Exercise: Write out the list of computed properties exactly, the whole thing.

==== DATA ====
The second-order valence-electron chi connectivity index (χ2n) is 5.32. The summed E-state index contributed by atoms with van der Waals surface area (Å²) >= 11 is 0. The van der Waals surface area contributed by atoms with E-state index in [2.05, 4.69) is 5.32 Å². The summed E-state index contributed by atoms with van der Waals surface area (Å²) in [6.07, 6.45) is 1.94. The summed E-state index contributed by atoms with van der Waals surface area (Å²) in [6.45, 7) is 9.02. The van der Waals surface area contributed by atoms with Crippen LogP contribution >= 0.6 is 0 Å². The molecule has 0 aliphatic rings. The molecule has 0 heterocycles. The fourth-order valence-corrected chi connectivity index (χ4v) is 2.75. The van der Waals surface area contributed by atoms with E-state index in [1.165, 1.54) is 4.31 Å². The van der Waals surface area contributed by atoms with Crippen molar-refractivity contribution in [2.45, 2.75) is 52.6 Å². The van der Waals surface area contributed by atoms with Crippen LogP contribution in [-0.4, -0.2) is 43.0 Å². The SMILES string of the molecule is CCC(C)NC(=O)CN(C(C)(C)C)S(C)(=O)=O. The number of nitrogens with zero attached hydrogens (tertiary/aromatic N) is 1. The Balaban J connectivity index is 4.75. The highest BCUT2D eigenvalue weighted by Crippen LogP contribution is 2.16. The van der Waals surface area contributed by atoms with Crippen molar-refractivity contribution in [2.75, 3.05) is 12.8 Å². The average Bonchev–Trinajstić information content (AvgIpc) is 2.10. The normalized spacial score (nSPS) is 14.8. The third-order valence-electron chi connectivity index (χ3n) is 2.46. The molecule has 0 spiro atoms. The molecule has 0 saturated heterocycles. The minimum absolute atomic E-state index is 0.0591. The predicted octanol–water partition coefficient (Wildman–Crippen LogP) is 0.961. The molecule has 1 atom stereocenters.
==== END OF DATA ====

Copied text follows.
The second-order valence-electron chi connectivity index (χ2n) is 5.32. The summed E-state index contributed by atoms with van der Waals surface area (Å²) >= 11 is 0. The van der Waals surface area contributed by atoms with E-state index in [2.05, 4.69) is 5.32 Å². The summed E-state index contributed by atoms with van der Waals surface area (Å²) in [6.07, 6.45) is 1.94. The summed E-state index contributed by atoms with van der Waals surface area (Å²) in [6.45, 7) is 9.02. The van der Waals surface area contributed by atoms with Crippen LogP contribution >= 0.6 is 0 Å². The molecule has 0 aliphatic rings. The molecule has 0 heterocycles. The fourth-order valence-corrected chi connectivity index (χ4v) is 2.75. The van der Waals surface area contributed by atoms with E-state index in [1.165, 1.54) is 4.31 Å². The van der Waals surface area contributed by atoms with Crippen molar-refractivity contribution in [2.45, 2.75) is 52.6 Å². The van der Waals surface area contributed by atoms with Crippen LogP contribution in [-0.4, -0.2) is 43.0 Å². The SMILES string of the molecule is CCC(C)NC(=O)CN(C(C)(C)C)S(C)(=O)=O. The number of nitrogens with zero attached hydrogens (tertiary/aromatic N) is 1. The Balaban J connectivity index is 4.75. The highest BCUT2D eigenvalue weighted by Crippen LogP contribution is 2.16. The van der Waals surface area contributed by atoms with Crippen molar-refractivity contribution in [2.75, 3.05) is 12.8 Å². The average Bonchev–Trinajstić information content (AvgIpc) is 2.10. The normalized spacial score (nSPS) is 14.8. The third-order valence-electron chi connectivity index (χ3n) is 2.46. The molecule has 0 spiro atoms. The molecule has 0 saturated heterocycles. The minimum absolute atomic E-state index is 0.0591. The predicted octanol–water partition coefficient (Wildman–Crippen LogP) is 0.961. The molecule has 1 atom stereocenters.